Ford said Monday supplier costs will be $1 billion higher in the third quarter than expected due to rising inflation and ongoing supply chain issues.
Ford also disclosed that supply shortages caused a backlog of thousands of assembled but incomplete vehicles. Ford expects between 40,000 and 45,000 unfinished vehicles — most of which are high-margin trucks and SUVs — will remain in the automaker’s inventory awaiting needed parts through the end of the third quarter.
Shares fell 5.49% in after-hours trading.
Supply chain issues have plagued the automotive industry since early 2020, when the COVID-19 pandemic prompted Chinese, US and European governments to halt manufacturing operations. Supplier issues associated with rising inflation continue to affect automakers’ ability to deliver vehicles.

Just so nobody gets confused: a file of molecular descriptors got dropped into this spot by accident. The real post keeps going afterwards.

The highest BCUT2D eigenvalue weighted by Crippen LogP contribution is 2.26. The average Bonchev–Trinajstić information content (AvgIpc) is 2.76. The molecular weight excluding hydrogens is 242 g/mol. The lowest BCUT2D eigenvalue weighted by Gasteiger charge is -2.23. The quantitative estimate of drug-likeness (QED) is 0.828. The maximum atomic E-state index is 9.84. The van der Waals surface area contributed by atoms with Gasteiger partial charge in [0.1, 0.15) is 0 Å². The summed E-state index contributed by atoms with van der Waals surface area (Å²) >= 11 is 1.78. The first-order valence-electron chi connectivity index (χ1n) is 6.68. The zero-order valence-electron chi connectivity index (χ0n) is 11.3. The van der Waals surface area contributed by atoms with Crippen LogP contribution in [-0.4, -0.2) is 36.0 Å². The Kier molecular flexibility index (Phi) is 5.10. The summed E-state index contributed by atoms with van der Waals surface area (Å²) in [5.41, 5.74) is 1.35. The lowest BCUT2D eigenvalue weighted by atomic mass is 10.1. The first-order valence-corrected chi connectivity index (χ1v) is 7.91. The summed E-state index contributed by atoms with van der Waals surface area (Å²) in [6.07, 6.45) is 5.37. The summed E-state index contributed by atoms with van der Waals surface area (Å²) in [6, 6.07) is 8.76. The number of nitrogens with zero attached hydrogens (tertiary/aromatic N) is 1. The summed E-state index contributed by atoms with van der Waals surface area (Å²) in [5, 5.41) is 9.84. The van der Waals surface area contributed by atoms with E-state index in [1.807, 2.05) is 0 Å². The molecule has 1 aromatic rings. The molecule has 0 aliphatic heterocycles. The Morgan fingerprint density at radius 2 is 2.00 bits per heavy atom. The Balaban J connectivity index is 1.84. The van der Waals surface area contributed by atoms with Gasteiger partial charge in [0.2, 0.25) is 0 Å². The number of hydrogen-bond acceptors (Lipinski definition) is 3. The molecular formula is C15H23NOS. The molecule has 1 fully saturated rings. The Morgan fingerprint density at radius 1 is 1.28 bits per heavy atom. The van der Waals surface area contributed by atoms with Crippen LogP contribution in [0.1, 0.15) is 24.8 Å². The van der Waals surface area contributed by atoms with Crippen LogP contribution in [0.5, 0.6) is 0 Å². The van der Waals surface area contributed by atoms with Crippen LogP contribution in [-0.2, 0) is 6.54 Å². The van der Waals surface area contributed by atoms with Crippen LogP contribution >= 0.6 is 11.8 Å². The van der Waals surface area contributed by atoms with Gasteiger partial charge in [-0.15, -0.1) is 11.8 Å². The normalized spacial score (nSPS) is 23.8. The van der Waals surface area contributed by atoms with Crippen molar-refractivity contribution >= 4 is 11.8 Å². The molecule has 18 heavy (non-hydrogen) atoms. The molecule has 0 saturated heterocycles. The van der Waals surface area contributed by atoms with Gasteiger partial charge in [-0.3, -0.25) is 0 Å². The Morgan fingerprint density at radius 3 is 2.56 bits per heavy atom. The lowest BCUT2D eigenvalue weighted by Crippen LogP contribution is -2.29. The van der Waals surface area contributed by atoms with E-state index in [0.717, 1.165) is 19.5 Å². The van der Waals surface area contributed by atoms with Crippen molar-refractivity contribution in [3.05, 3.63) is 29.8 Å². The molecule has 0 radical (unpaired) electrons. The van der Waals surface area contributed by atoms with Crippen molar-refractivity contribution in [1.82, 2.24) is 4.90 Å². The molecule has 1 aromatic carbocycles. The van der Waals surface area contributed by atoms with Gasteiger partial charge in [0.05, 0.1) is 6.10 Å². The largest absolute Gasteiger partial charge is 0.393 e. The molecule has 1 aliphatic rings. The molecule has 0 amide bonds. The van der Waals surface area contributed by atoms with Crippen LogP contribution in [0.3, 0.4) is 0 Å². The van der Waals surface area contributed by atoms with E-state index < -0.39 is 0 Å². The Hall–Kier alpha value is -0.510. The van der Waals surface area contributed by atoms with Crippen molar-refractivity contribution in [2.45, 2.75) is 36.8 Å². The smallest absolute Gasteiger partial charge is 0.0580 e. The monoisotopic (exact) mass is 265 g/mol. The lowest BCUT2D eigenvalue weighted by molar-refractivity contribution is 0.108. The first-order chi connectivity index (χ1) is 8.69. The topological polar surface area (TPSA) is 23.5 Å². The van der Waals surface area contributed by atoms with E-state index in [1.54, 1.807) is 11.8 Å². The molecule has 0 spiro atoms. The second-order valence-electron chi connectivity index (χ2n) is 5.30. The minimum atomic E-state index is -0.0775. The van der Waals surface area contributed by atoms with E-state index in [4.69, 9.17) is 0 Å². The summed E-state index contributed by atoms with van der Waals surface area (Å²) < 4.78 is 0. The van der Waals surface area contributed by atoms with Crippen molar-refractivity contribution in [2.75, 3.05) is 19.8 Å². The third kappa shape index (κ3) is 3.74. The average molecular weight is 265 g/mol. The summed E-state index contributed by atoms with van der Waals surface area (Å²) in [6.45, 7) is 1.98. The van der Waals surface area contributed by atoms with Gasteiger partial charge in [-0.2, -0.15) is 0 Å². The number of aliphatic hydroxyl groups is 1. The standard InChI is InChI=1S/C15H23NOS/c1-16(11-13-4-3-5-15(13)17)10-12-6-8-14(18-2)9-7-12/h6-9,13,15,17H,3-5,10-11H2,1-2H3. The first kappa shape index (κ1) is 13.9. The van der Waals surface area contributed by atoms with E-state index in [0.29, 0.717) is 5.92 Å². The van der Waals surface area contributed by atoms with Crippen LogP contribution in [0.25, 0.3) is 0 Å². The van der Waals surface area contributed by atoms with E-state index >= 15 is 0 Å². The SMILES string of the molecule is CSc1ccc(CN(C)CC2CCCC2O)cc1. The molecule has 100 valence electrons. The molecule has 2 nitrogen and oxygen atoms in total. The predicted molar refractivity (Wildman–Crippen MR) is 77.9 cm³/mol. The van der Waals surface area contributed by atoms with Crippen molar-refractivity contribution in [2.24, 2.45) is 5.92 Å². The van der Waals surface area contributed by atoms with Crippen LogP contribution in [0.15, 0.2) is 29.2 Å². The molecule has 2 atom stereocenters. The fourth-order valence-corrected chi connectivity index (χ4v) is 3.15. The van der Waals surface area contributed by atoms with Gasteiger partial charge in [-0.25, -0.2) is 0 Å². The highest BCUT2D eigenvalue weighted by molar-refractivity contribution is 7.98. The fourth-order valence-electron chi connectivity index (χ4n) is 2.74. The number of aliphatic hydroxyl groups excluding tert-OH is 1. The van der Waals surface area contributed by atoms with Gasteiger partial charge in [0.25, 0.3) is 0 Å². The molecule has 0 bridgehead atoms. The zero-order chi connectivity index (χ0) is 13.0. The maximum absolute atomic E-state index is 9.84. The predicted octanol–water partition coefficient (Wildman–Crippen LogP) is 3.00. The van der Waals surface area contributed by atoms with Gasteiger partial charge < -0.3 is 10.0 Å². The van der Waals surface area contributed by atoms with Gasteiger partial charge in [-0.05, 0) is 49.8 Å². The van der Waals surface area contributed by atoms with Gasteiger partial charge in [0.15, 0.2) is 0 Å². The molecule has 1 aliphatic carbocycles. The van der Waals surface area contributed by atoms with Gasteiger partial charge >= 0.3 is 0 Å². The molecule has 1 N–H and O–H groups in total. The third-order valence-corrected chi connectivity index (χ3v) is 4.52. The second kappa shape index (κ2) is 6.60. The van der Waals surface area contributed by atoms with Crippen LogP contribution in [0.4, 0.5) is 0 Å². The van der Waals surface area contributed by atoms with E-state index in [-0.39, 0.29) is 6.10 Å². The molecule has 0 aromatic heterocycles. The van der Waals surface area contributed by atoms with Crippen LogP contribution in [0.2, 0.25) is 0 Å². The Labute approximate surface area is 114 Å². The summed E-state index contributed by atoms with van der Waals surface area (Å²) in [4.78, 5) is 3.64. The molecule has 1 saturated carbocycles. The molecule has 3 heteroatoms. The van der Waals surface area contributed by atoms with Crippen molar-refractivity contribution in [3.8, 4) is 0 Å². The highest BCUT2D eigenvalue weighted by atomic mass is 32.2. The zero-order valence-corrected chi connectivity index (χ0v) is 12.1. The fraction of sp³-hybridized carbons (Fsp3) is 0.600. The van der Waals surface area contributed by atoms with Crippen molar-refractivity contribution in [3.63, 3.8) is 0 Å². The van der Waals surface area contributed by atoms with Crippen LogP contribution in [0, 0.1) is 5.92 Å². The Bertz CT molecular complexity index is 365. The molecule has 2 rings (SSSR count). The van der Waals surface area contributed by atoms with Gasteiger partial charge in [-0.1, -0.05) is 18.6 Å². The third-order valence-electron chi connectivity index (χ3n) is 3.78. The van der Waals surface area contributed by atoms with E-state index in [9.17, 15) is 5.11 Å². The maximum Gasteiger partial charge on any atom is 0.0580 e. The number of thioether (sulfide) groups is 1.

For example, Rivian warned in August that it expects to lose $5.45 billion in 2022, compared to $4.75 billion estimate he shared three months earlier due to “supply chain challenges” and “commodity inflation.” GM reported second-quarter net profit of $1.69 billion in July, a 40% reduction from the same period a year ago due to supply chain disruptions and fuel shortages. semiconductor chips that have caused bottlenecks in its factories.
Despite the surprisingly higher cost and availability of some parts, Ford is sticking to its 2022 adjusted earnings before interest and tax forecast of between $11.5 billion and $12.5 billion. That’s largely because Ford expects to sell all vehicles in inventory in the fourth quarter.
Ford changed its third-quarter adjusted earnings before interest and taxes to between $1.4 billion and $1.7 billion.
The company is due to release its third quarter results on October 26.